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A Julliard graduate and former member of the Philharmonic
Orchestra, Melody hasn’t played anything since her parents
were killed in a tragic car accident. But when her friend buys her
an old, weathered music score that seems to call to her, she is
She knew that playing again would be a freeing feeling, but she
never expected the action to open up a gateway to a world
where creation and the arts are dominant and emotions are not
frowned upon, but embraced. And she definitely never expected
to be tossed into the living room of a muse—a man who lives
and breathes music, who can calm her with a touch and make
her hear symphonies.
As Melody learns of Liron, his world, and his own loss, she
begins to heal, feel whole, and find herself again. But when the
connection to Melody’s world and the muse world is severed, will
the music Liron inspired, as well as the power of her love, be
enough to reunite them? More importantly, can Melody find the
strength within herself to face the past she has been running
from and do what needs to be done for the future she longs to
Before her parents’ accident, the three of them had lived and breathed music. It
had been the three of them for Melody’s entire life. While she’d had friends and
had never been a loner by any means, she had always preferred the company of
her mother and father above everyone else. They all understood one another.
They all spoke the same language—music. There was nothing now that they were
gone. There had been nothing for the last year. No music. No joy. No nothing. So
she filled her days up with mundane things that didn’t matter, distractions, just to
She had a job, a pitiful one, working as a sales clerk in a women’s clothing store.
She hated it with a passion. It wasn’t her, but that was why she had taken it. It had
nothing to do with music, nothing to do with the life that had been shattered.
But as she thought about it, she realized she wasn’t really accomplishing anything
by avoiding all that had once reminded her of what she’d loved. Like Rob had
pointed out, she still had pictures everywhere of her parents and the orchestra
they had all been a part of. And she couldn’t escape the fact that the love of music
still lived within her. It wasn’t going to disappear just because she turned her head
the other way and pretended she didn’t see it.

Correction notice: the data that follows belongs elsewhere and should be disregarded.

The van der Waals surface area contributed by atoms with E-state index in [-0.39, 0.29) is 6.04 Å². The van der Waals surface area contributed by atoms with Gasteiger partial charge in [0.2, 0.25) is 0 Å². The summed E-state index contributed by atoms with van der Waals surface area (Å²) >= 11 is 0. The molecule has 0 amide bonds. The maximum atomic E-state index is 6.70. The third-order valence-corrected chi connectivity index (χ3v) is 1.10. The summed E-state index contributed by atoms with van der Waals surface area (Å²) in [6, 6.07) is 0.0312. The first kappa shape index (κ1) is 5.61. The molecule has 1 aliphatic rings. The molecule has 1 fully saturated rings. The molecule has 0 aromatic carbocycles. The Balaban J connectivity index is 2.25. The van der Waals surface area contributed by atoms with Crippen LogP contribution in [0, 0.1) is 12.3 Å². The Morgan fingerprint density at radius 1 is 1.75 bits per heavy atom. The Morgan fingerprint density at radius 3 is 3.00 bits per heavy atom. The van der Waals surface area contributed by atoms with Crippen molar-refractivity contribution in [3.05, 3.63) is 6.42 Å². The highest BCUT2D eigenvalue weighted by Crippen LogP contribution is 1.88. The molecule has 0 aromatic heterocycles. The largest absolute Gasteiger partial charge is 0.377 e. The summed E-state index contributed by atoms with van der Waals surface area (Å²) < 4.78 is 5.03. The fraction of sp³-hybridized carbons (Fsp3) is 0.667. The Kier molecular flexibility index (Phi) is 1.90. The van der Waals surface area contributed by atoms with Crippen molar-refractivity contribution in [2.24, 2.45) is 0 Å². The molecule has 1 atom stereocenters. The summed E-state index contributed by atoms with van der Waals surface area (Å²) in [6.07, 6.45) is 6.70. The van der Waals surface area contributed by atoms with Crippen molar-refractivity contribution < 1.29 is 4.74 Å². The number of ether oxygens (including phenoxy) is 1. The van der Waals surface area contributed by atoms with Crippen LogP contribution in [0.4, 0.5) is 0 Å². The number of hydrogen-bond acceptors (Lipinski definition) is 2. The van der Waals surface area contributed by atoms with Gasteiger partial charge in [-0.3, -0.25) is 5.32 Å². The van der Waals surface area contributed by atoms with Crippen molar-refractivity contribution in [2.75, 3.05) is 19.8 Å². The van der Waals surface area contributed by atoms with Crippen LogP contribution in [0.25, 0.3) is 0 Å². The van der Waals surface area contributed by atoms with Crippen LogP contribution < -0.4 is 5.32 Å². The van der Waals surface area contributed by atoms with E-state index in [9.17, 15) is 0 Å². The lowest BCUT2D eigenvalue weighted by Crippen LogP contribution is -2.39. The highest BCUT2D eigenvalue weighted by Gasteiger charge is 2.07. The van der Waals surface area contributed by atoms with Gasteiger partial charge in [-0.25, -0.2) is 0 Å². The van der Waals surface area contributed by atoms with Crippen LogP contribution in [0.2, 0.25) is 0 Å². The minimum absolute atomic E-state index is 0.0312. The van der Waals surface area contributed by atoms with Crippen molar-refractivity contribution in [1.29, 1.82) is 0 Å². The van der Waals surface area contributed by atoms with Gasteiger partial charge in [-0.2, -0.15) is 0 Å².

She’d done everything in her power to alter her life to not revolve around music
and the memories that would cause her pain, but it had only ended up causing her
pain anyway. And it made her sick to her stomach to think that, by turning her back
on what had made her life with her parents special, she had inadvertently turned
her back on them.
Self-loathing washed over Melody in waves while Nikki’s words from earlier
repeated in her mind. She had been right about one thing. Her parents wouldn’t
have liked her current course of action. It would have saddened them to see
Melody give up everything she had loved, everything she had worked for, just
because she was hurting, just because she was afraid.
She heaved a sigh as she got out of the tub, pulled the plug, and dried off. She
slipped into a light pink tank top and gray pajama bottoms and headed into the
kitchen. She put on the teakettle, thinking a cup of tea sounded relaxing, and
relaxation was the driving force of the evening, considering how rigorous the day
As she wandered back into the living room, her gaze fell upon the score of music
she’d set on her piano. She stared at it for a second, chewed on her bottom lip in
contemplation, and then went over to give it a closer look. She picked it up and
flipped through it gently, careful not to damage the well-worn pages. Glancing over
the notes, she tried to imagine what it would sound like, but came up short. Nothing
her mind could conjure would come anywhere near what it would actually sound
like when played.
She set the music back on the piano and stared at it a few minutes more, curiosity
gnawing at her. She was racked with indecision, not wanting and yet wanting to
play it all at the same time.
She closed her eyes and took a deep breath, trying to force some calm to return.
Okay, no one was there. She didn’t need to worry about what anyone was going to
say, and no one was going to make a big deal and throw a party and gush over
how much progress she was making. And she wouldn’t be playing “Adagio in G
Minor,” which was really what she had a problem with more than anything.
She’d play for a second, just to see what the score sounded like, and if she started
to feel like her chest was going to constrict and she was going to have some kind
of anxiety attack, she would stop. Simple as that.
Making up her mind, Melody tentatively slid onto the piano seat and poised her
fingers over the keys. She let them rest there for a moment, testing the waters, so
to speak. A twinging pain went through her heart and left a dull ache in its wake,
but it was tolerable. Sucking in a breath, she looked at the first measure of music
and began to play.
It was a mournful song, slow and dark, gothic almost. She had planned to stop
after the first few measures, but once she started, two things happened. Wondrous
ecstasy coursed throughout her entire body as the music filled her soul once
again, and her fingers moved over the keys with grace and ease, like she had
never stopped playing. For one beautiful second, she felt like she’d come home.
That reason alone was enough to keep her there, but something else happened.
Something strange and all-consuming.
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